Would Japanese nationalist Abe's return to premiership fuel row with China?
Japan's main opposition party has chosen Shinzo Abe, the nationalist former prime minister, to lead it, positioning him to likely return to the prime minister's office by year's end.
Tokyo — As Japan's relations with China and Taiwan reach the lowest point in years, the country's main opposition party has elected a hawkish former prime minister to lead the party, positioning him to be the likely next premier.
Shinzo Abe, who resigned as Japan's prime minister in 2007 a year and a day after taking office citing of deadlock and health problems, was chosen as leader of the Liberal Democratic Party on Wednesday. With an election in the next few months, and the Democratic Party of Japan government trailing badly in opinion polls, Mr. Abe looks set to return to the prime minister's office, though probably with the help of a coalition partner.
Abe is seen as a strong nationalist and, along with all the other candidates in the leadership race, has been calling for a tougher line with China over the territorial row about the set of small islands that Japan calls Senkaku and China calls Diaoyu. However, analysts say he will take a pragmatic approach if he becomes prime minister, as he did in his last period in office. Indeed, early comments following his election as party leader indicate he has already begun to soften his stance.
"We must show our will to firmly protect our territorial waters and the Senkaku islands in the face of China's actions. That said, when I took office as prime minister six years ago, I visited China first because the Japan-China relationship is very important," Abe told reporters in Tokyo after his victory today. "Even if our national interests clash, we should acknowledge that we need each other and control the situation while thinking about things strategically. My stance on this has not changed."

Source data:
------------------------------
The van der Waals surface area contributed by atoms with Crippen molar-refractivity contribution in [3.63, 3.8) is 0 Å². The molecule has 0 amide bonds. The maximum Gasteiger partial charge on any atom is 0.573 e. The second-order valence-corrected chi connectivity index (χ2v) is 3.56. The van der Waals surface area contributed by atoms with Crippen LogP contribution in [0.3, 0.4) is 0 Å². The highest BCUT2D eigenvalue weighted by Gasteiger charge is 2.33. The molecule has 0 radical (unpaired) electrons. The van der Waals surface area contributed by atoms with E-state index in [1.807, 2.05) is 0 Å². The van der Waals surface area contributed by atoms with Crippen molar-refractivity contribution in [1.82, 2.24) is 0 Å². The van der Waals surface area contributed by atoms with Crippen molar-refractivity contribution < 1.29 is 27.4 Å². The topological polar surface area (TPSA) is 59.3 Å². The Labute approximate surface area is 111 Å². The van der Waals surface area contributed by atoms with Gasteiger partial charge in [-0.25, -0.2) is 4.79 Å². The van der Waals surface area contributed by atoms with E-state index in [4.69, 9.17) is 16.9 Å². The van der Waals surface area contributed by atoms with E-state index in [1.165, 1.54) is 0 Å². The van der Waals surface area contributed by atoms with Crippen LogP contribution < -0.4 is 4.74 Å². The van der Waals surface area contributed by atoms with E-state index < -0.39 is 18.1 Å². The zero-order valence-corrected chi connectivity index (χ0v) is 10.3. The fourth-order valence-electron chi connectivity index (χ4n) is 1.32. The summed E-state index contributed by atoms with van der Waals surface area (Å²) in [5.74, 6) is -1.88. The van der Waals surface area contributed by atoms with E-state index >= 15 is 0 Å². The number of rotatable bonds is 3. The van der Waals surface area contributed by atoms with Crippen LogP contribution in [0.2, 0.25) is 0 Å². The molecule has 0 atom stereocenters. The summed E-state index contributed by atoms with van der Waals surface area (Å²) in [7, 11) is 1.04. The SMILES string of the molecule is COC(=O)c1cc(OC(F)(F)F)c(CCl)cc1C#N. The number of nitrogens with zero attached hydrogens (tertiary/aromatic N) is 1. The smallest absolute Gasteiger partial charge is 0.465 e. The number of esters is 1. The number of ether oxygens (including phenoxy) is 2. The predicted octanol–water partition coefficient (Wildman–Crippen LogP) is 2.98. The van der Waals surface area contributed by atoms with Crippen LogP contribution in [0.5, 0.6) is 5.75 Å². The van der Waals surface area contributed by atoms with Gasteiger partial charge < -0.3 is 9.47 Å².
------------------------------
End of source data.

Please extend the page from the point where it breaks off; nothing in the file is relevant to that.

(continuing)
As a politician, Abe is known by critics as a security hawk who has angered China and Korea with what were seen as denials of parts of Japan’s wartime aggression. In office, however, he was more conciliatory, choosing not to visit the controversial Yasukuni Shrine in Tokyo, where the souls of Class A war criminals are said to be interred.
“If Abe does become prime minister, the right-wing in Japan is likely to be disappointed, while people in the center will be reassured,” says Jun Okumura, a senior political analyst at the Eurasia Group.
However, the tensions with China over the islands, which the Japanese government recently bought from a private landowner to head off a more provocative bid to buy them by Tokyo’s nationalist governor, are unlikely to be solved easily.
To complicate matters further, Taiwan, which also claims the islands, sent a flotilla to within three miles of the disputed territory on Tuesday. Japan’s Coast Guard boats sprayed a water cannon at them, ordering the boats to leave. The Taiwanese boats responded with their own water canons and received a hero’s welcome when they returned home.
“The water fight was an embarrassment and begs the question: Why didn’t the Japan Coast Guard shoot water at the Chinese ships that entered Japanese territory? It’s like a first-grader fighting with other kids in the same grade but scared to fight with the third-grade kids,” says the Eurasia Group’s Mr. Okumura.
“This must have created a good deal of satisfaction in Beijing, as it brought Taiwan closer to the Chinese side,” adds Okumura.
Interestingly, Abe is popular with some pro-independence politicians in Taiwan. That may partially be explained by the fact that both his grandfather and great uncle were pro-Taiwanese politicians. Japan does not officially recognize Taiwan as a sovereign state in order to avoid antagonizing China, which regards Taiwan as rogue province.